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Making the Case for a Second MAC Team in the NCAA Tournament

It’s not as crazy as you think

Kenneth Bailey

The NCAA tournament, March Madness, is a sports fan’s paradise. Everyday I run into someone that says they don’t follow college basketball, but they watch the tournament. It’s great, the country loses billions in labor from people taking off work, but then makes it back with all the games and commercials, give or take a few 100 million.

However, it’s terrible for determining a champion. 68 teams that all played a regular season, slammed together in a one loss and you’re out tournament. Basketball is a sport where match-ups are extremely important, and teams go hot and cold. There is a reason why the NBA uses a series of series to determine a champion.

I have long given up on changing the way the NCAA tournament crowns a champion. Not only have I resigned myself to the fact that it is only going to get bigger, I have grown to appreciate it. Not that I ever hated it. I, too, enjoy taking off work and watching the basketball orgy that is the first Thursday and Friday of the tournament. I have grown to love it. There are very few better viewing pleasures than watching a 15 seed school that doesn’t really deserve to be there knocking off a number 2 seed on a last second shot. The raw emotion they display as they celebrate literally moves me to tears. Just don’t tell anyone or I will kill you.

But the fact remains it’s a terrible way to determine a champion or the most deserving team. There is a reason why Sandy in accounting always wins the office pool by picking the team with the toughest mascot or the prettiest team colors. No sane person picks a 15 to knock off a 2, and I’d have to see it to believe it happening in a 5 games series. We aren’t trying to pick the best team with the NCAA tournament, we are making entertaining basketball.

One thing that does happen in the tournament is that the cream rises to the top. The actual champion may, or may not, be the best team, but in the last 10 years, only 2 seeds lower than 8 have made the final 4. One from a power conference, and one from a mid-major. And that’s where my argument begins.

There are three distinct classes of teams. The top 16 teams, which are 4 seeds and above. The “truly deserving”, if you will. Then there are the next 16 teams, which have a better chance than the last class of making the final 4, and are usually made up of teams from the power conferences. The eight seeds and above. The lowest seed to win an NCAA tournament since they moved to 64 teams is an 8. Then there are the bottom 32+4 teams, usually made up of the teams from the smaller conferences. They have never made a final 4, but have provided some of the most memorable moments in NCAA tournament history.

Basically, these guys are the underdog knocks off a Goliath class. They are not there to win the tournament, just provide entertainment and few buzz worthy last second shot wins each year. So why is this group being littered with sub-par power teams?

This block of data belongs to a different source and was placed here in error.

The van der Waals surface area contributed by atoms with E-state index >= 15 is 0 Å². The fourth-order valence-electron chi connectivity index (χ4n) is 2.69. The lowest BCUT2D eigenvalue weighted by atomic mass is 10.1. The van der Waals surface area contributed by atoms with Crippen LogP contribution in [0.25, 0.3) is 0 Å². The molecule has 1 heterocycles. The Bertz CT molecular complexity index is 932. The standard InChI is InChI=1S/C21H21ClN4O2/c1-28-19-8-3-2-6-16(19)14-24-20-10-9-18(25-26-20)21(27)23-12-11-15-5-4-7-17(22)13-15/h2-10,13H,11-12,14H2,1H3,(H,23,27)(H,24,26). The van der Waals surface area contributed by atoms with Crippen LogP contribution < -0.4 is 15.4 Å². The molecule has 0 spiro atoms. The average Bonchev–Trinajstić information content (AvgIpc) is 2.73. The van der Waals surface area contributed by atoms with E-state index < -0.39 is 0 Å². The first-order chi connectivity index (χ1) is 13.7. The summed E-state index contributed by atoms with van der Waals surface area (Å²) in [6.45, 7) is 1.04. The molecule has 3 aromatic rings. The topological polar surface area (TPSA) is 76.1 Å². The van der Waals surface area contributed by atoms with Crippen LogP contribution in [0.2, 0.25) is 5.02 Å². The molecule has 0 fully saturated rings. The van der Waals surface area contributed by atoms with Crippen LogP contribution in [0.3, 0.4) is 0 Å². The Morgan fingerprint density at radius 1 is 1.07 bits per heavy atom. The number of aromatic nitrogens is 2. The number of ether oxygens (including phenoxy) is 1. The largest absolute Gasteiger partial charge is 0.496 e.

Let me put it to you this way. Would you, and the nation, rather watch Wake Forrest with 12 losses knock off a Duke, or would you like to see a smaller school do it? We have already established that the tournament, especially in the bottom half, isn’t there to win it all. We are not looking for the better team in these lower seeds.

As for who deserves it more, I would argue that the MAC team with the better record does. Wake has a lot of things going for it to make it a better team. More money, better access to recruits, and they pay their coach a lot more money. If they are the better team, it’s only natural. With these advantages, they slogged their way to a middle of the pack record. Ohio, after fighting through a tough injury, managed a pretty good record in their conference.

Now what if Akron, who locked up the MAC a while ago, happens to drop one game to a talented team in the MAC tournament? They actually have the argument that they might be better than the muddling power team, and finished the season with a much better record. We do play to win the game, correct?

So my point is simple. The top 16 teams should be made up of the best 16 teams. They are the teams that usually win, and that’s the way it should be. The next 16 teams can be the rest of the power teams that have had a nice season, with a few smaller schools that could be really good thrown in. The rest should be the underdog. So my proposition is simple.

The top 32 seeds should be reserved for the power conferences and the bottom 32+4 belong to the “lesser” conferences. If lower conference teams are deemed worthy for spots in the top 32, you can give the entitled those spots in the bottom group. You could determine these bottom 32+4 teams a variety of ways. Personally, I would give the mid-major conferences two spots, one for the regular season champion, and one for the tournament champion. If that’s the same team, then I would give the second place team in the regular season the spot. I want a regular season that means more. That’s a discussion for another day.

I think I made my case for more mid-majors in the NCAA tournament, and I don’t think it would affect the bottom line in a negative way.